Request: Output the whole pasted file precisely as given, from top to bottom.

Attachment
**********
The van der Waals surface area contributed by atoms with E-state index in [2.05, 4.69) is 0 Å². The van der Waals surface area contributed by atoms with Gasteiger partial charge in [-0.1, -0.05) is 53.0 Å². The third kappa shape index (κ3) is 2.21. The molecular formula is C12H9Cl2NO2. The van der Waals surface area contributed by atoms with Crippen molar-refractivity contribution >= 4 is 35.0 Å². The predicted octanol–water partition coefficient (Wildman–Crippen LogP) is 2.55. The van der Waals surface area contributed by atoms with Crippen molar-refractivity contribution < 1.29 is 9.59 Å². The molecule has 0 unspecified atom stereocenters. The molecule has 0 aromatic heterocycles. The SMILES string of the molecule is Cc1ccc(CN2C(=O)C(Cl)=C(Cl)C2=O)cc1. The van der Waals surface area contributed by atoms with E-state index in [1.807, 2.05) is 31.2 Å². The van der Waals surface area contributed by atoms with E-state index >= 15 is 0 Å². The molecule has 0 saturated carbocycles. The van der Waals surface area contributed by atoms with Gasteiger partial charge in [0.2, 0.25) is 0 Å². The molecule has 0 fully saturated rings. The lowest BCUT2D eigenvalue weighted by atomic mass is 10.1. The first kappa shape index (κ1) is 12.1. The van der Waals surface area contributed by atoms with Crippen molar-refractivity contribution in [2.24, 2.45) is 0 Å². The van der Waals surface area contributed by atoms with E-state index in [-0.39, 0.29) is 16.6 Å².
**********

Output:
The van der Waals surface area contributed by atoms with E-state index in [2.05, 4.69) is 0 Å². The van der Waals surface area contributed by atoms with Gasteiger partial charge in [-0.1, -0.05) is 53.0 Å². The third kappa shape index (κ3) is 2.21. The molecular formula is C12H9Cl2NO2. The van der Waals surface area contributed by atoms with Crippen molar-refractivity contribution >= 4 is 35.0 Å². The predicted octanol–water partition coefficient (Wildman–Crippen LogP) is 2.55. The van der Waals surface area contributed by atoms with Crippen molar-refractivity contribution < 1.29 is 9.59 Å². The molecule has 0 unspecified atom stereocenters. The molecule has 0 aromatic heterocycles. The SMILES string of the molecule is Cc1ccc(CN2C(=O)C(Cl)=C(Cl)C2=O)cc1. The van der Waals surface area contributed by atoms with E-state index in [1.807, 2.05) is 31.2 Å². The van der Waals surface area contributed by atoms with E-state index >= 15 is 0 Å². The molecule has 0 saturated carbocycles. The van der Waals surface area contributed by atoms with Gasteiger partial charge in [0.2, 0.25) is 0 Å². The molecule has 0 fully saturated rings. The lowest BCUT2D eigenvalue weighted by atomic mass is 10.1. The first kappa shape index (κ1) is 12.1. The van der Waals surface area contributed by atoms with Crippen molar-refractivity contribution in [2.24, 2.45) is 0 Å². The van der Waals surface area contributed by atoms with E-state index in [-0.39, 0.29) is 16.6 Å².